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(Pocket-lint) - With over 20 machines available, it's fair to say the netbook party is in full swing, but it's still missing one or two of the big players. Toshiba is no longer one of them, having recently launched the NB100, and it's definitely a case of better late than never.

The NB100 is an 8.9-inch Netbook weighing in at 1.1kg, and looks little larger than the diminutive Eee PC 701. Where the Eee, and many of its compatriots, look toy-like - earning scorn from those with shiny and ultra-expensive ultraportables - the tiny Toshiba looks like a bona-fida miniature laptop.

The back of the screen is glossy black - look very closely and you'll see it features subtle flecks of blue. The inside of the machine is a mix of matt black plastics with gun-metal grey highlights. The overall look is simple, and similar in style to larger Toshiba laptops.

Part of the reason it looks better than most netbooks is because the display stretches right to the edges of the surrounding plastics - where many of its rivals feature thick and unsightly bezels around their screens.

The panel itself is excellent. The 1024 x 600 pixel resolution is standard for a netbook, but at the lower end of the size spectrum it's perfectly adequate. The panel features a glossy finish which results in vibrant and deep colours, helped by LED backlighting.

Unsurprisingly considering the NB100’s size, the keyboard is a love it or loath it affair. It's small, similar in style to the original Eee PC 701's, but a little bit easier to use. Those with large hands should definitely try it first, but once you get accustomed to it it's no worse than most netbooks.

The touchpad takes up most of the space beneath the keyboard, leaving little space for the mouse buttons. They're predictably small, but we didn't have any problem with them. The pad itself is ultra-responsive, making the most of its teeny dimensions. Toshiba has also crammed in a scroll bar on the right, and the whole lot works really rather well.

One of the most impressive features is the interface - provided you opt for the Linux OS rather than Windows XP. The OS is a Toshiba-tweaked version of Ubuntu Linux, and it's good. The semi-transparent menus offer more than a hint of Windows Vista in style, but without the huge drain on resources, and it's a world ahead of the intuitive but simple-looking menus found in its rivals.

Those willing to abandon their prejudices about Linux, and the geektastic connotations, will find a comprehensive suite of built-in applications, all compatible with the software you're already accustomed to. PDFs, Word, Excel and PowerPoint files can all be accessed with ease, and it represents huge value for money in comparison to the more expensive XP model.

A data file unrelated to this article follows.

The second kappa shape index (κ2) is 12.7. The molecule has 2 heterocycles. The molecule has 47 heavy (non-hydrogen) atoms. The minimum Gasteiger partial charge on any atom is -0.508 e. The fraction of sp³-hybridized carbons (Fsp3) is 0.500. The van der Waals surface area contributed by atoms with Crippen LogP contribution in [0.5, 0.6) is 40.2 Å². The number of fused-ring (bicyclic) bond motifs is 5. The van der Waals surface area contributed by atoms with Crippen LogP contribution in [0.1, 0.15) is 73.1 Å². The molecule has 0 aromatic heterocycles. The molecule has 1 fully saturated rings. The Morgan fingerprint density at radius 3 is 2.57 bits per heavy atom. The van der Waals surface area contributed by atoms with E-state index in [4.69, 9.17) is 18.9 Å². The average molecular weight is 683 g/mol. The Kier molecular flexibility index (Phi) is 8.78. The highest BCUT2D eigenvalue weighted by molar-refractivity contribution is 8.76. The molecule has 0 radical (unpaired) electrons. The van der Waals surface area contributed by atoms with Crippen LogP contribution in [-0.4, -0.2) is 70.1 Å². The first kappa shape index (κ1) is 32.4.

The use of Linux also means it flies in performance terms, the standard 1.6GHz Intel Atom processor coping without trouble. The 512MB of memory is also adequate for most uses. Storage space is provided in the form of a traditional mechanical hard drive - it’s not as robust or power-efficient as a flash drive, but it does offer a more capacious 80GB.

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Despite the bulky battery sticking out of the rear of the machine, battery life was merely average, at around 3 hours. That said, Toshiba is keen to make an example of the battery location being part of the design - and the fact it protrudes makes it easier to grip with a single hand. We’re not so sure - it looks to us more like there’s simply no space left to put a battery of that size.

Features include an integrated webcam, three USB ports, a multi-format card reader and a VGA-out port. 802.11b/g Wi-Fi and an Ethernet adapter are also built-in as standard.


With its mini-me styling, comprehensive software suite and easy to use operating system, it’s impossible to dislike the NB100. Now some of its rivals are concentrating solely on larger, 10.2-inch Netbooks, it’s a refreshing change to see a return to the original form-factor, and this is a machine you can truly take anywhere.

It’s worth having a go if you can, however, as some users will definitely find the small keyboard too cramped. Other than that, it’s an excellent effort, and one that comes highly recommended.

Writing by Mike Browne.